UNC Asheville students learned that behind every great movement there is more than likely a trans woman of color pushing it forward. The Trans Student Union put on “Trancestors” in the Grotto last week, a video and visual mini museum of important people in trans history that paved the way for LGBTQ+ people everywhere.
This event was largely focused on trans women of color because they’re underrepresented, Yen Doan said, who was part of planning the event.
“Learning that trans people have existed for many years. It’s not just a white, non-binary, white trans-masculine type of thing. We prioritized trans people of color because they’re the most vulnerable,” TSU member Yen Doan said.
This year alone, according to the Human Rights Campaign, 17 out of the 19 reported cases of trans deaths were black trans women.
“This is important because trans people face microaggressions every day, whether it be being mis-gendered or something transphobic,” Doan said.
The Youtube channel “We’ve Been Around” was featured in the museum to teach people about the activists.
“‘We’ve Been Around’ is a series of documentary shorts that chronicle the lives of Lucy Hicks Anderson, STAR, Albert, Little Axe, Lou Sullivan and CAMP TRANS. Each trans trailblazers in their own right, and each with stories that have, until recently, gone largely unnoticed by mainstream society,” it says on their Youtube channel about page.
The event featured well known activists like Marsha P. Johnson as well as lesser known activists like Lucy Hicks Anderson.
“It’s really important to shine a light on trans communities, especially since trans women of color, specifically black trans women, have pushed the movement for queer people and they’re often overlooked because they’re trans and they’re black or people of color,” Doan said.
Marsha P. Johnson was present at the 1969 Stonewall Inn riots, an event that inspired many other riots and pushes for equality for LGBTQ+ people.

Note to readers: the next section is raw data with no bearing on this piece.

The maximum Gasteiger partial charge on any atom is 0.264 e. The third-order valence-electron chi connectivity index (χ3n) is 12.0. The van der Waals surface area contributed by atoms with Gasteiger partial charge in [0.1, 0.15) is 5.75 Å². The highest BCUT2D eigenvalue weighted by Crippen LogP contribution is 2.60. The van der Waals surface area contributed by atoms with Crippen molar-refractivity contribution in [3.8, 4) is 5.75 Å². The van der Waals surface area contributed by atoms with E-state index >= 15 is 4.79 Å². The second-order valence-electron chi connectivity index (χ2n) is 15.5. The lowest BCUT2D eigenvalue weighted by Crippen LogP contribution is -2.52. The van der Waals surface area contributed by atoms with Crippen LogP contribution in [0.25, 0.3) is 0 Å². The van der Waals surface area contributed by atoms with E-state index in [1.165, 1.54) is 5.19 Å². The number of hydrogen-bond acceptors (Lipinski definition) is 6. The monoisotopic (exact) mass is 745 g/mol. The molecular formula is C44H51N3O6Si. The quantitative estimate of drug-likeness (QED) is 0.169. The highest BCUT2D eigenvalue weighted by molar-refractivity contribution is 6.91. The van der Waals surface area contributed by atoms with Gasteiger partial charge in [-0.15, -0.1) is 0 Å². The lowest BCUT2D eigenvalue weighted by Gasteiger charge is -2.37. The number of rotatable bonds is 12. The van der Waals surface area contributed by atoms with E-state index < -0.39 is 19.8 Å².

Johnson, along with Sylvia Rivera, a Latina trans woman, founded Street Transvestite Action Revolutionaries, an activist organization for LGBTQ+ people, according to the video shown at the event.
Lucy Hicks Anderson is a trans woman who managed to finesse the system and marry a man, which was illegal at the time. In her lifetime, according to the “We’ve Been Around” channel, she was a socialite, known not for her transgender status, but her amazing cooking skills, moonshine during the prohibition era, and sex work management.
After passing as a cis woman for 59 years, she was exposed as a trans woman and her marriage was challenged by the courts, saying since she was not a cis woman her marriage was null and void. This would make her claiming of her husband’s G.I. Bill benefits a fraud.
She bravely told the court that her lived experience as a woman was more valid than her anatomy.
“I defy any doctor in the world to prove that I am not a woman. I have lived, dressed, and acted just what I am, a woman,” she was quoted to say.
Seeing representation is important to trans student, Zach Lambert, who recently started coming out to the people around her.
“I was so thankful that I found Laura Jane Grace, who’s a punk musician and I’m a musician and I was like, ‘Oh my God, a trans woman can be a musician and still play aggressive music’,” she said.
Lambert said that she felt UNCA is the safest place to explore her identity.
“UNC Asheville specifically, other than maybe San Francisco, is one of the safest places in the world for someone to explore their gender identity or their sexuality or really anything about themselves and be okay with questioning and not be instantly and harshly judged or persecuted for doing that and for being themselves,” she said.
Lambert said she’s had mostly good reactions since coming out.
“I came here and I’ve been trying to slowly be authentic about my myself and I’ve received nothing but neutral and positive support. And neutral is good in my book because as long as you’re not going to be shitty about it, I’m totally cool with that,” she said.
Resources for trans students on campus can be found at Hyannis House, TSU meetings that are for trans, non-binary, nonconforming and questioning students, as well as the Health and Counseling Center.
“The existence of Trans Student Union is to make transgender, non-binary, nonconforming, gender variant people and differing gender identities feel safe and have a space on campus because everyone should be like comfortable existing,” Doan said.
TSU is housed in Hyannis house on campus, across from Owen Hall.
“The Hyannis house is the designated safe space at UNCA for queer folks, women and those affected by sexual violence,” Doan said.